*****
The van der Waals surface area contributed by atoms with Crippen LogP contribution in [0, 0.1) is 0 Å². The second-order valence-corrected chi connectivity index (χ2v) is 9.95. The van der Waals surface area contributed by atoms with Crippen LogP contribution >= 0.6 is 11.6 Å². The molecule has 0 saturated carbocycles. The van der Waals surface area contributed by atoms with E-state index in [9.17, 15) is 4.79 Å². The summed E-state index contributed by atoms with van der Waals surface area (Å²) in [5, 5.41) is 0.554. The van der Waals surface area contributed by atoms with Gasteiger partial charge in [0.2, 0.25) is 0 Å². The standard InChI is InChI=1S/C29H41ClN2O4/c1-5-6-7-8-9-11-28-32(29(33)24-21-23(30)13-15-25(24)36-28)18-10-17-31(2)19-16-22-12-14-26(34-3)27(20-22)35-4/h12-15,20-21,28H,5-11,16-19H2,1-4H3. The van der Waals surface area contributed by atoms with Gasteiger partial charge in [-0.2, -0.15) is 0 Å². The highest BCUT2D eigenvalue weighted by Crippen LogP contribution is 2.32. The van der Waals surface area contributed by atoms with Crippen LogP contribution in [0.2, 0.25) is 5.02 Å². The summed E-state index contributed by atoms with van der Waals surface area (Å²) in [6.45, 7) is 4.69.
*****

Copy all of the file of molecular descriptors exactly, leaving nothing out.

The van der Waals surface area contributed by atoms with Crippen LogP contribution in [0, 0.1) is 0 Å². The second-order valence-corrected chi connectivity index (χ2v) is 9.95. The van der Waals surface area contributed by atoms with Crippen LogP contribution >= 0.6 is 11.6 Å². The molecule has 0 saturated carbocycles. The van der Waals surface area contributed by atoms with E-state index in [9.17, 15) is 4.79 Å². The summed E-state index contributed by atoms with van der Waals surface area (Å²) in [5, 5.41) is 0.554. The van der Waals surface area contributed by atoms with Gasteiger partial charge in [0.2, 0.25) is 0 Å². The standard InChI is InChI=1S/C29H41ClN2O4/c1-5-6-7-8-9-11-28-32(29(33)24-21-23(30)13-15-25(24)36-28)18-10-17-31(2)19-16-22-12-14-26(34-3)27(20-22)35-4/h12-15,20-21,28H,5-11,16-19H2,1-4H3. The van der Waals surface area contributed by atoms with Gasteiger partial charge in [-0.2, -0.15) is 0 Å². The highest BCUT2D eigenvalue weighted by Crippen LogP contribution is 2.32. The van der Waals surface area contributed by atoms with Crippen LogP contribution in [0.2, 0.25) is 5.02 Å². The summed E-state index contributed by atoms with van der Waals surface area (Å²) in [6.45, 7) is 4.69.